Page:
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Rama :
Posted 1092 days ago
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Archana :
Posted 1092 days ago
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Keisha :
Posted 1092 days ago
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Kayo :
Posted 1093 days ago
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Book Matters :
Posted 3261 days ago
And again, more prison success stories!!!
NotbynIT :
Posted 3272 days ago
Therone: Good points yet I disagree with some of what your saying. You ask who am I, I'm a person who thinks enough of myself and my people to say "WE" are no better then what we judge in "THEM" if we glorify "wrong". I know the laws are one sided and thats what we should be teaching our children. NOT, if you go to prison you can either conform to homosexuality or drugs as a coping mechanism. I also believe that we should not be educating criminals on my hard earned tax dollars. "The American Dream" is the "man's" idealism, my "American dream" is much different then "his". Crime is a cop out and we can sit here and say, "I'm poor, my kids had to eat, the bills have to be paid" all day long. We can also succeed in thinking, "I'll find a honest way".
A statistic for you: African Americans represent just 12% of the overall population, yet almost 30% of those arrested are African American. And once arrested, African Americans are three times more likely to be incarcerated than whites.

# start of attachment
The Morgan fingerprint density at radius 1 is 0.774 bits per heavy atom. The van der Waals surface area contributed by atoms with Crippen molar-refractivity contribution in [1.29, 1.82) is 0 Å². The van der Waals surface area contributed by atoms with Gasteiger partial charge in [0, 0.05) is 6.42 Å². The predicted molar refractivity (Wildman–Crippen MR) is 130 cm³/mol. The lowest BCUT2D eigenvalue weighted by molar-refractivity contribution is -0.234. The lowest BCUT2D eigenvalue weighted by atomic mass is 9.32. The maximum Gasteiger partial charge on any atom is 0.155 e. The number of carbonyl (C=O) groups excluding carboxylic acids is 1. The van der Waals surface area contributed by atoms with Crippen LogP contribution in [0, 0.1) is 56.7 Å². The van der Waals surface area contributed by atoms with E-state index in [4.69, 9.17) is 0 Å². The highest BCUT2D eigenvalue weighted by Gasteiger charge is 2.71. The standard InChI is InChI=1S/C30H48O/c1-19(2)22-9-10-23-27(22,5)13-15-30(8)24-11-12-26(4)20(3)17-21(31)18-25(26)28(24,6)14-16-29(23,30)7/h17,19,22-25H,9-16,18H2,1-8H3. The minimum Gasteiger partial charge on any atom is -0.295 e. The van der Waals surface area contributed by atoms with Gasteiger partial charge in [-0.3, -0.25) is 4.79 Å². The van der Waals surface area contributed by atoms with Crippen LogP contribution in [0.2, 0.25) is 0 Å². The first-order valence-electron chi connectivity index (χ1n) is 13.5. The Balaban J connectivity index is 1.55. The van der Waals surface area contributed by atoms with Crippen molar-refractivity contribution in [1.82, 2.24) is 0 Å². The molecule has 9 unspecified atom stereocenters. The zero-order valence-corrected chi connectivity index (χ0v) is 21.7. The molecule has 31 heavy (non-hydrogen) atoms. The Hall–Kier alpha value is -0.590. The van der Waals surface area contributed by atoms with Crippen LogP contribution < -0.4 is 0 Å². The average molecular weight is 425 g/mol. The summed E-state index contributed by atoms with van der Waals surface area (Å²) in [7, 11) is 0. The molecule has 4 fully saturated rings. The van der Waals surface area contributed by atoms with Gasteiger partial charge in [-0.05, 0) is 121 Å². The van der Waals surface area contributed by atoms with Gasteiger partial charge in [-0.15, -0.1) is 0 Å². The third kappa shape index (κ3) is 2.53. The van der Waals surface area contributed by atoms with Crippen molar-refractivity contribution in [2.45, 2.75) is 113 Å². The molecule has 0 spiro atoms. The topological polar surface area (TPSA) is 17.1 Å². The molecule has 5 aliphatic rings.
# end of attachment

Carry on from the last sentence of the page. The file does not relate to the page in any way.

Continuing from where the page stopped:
Let's stop getting arrested, having kids we can't take care of because we don't really want them in the first place, being inpatient because we are trying to keep up with the Jones (who worked 10 years before they were able to buy a house), blaming the "man" for our own failures instead of taking resposibility for our own mistakes and not making them in the first place. We empower the "man" every time one of us goes to jail, we make it easy for "him" to convict one of us (wrongfully) because after all 30% of us are in prison anyway. If there were more of us out here, living right it would make our argument before some racist judge much more valid. Let's stop using the injustice set before us as a excuse for our own mistakes. Are they even mistakes or excuses for not trying?
Tammy W: I do read street fiction. I find some of it quite good. While relating to it myself (yes)....I refuse to stay in the state of mind that my surroundings as a child and teen had me in. I always wanted more, did not want to end up in prison (and thank GOD I didn't), and have always felt that if I can make it then so can my people. Aside from a couple opened boxes of cookies (unpaid for in my youth) I have done things legally. I pride myself off of that. I did not give up and conform to criminal thinking, actions. I'm sure there are many inmates now that may have done it differently and that is what they should be writing about for the youth and young adults in our communities.
Posted 3280 days ago
Therone Shellman :
Posted 3281 days ago
Therone Shellman :
Posted 3281 days ago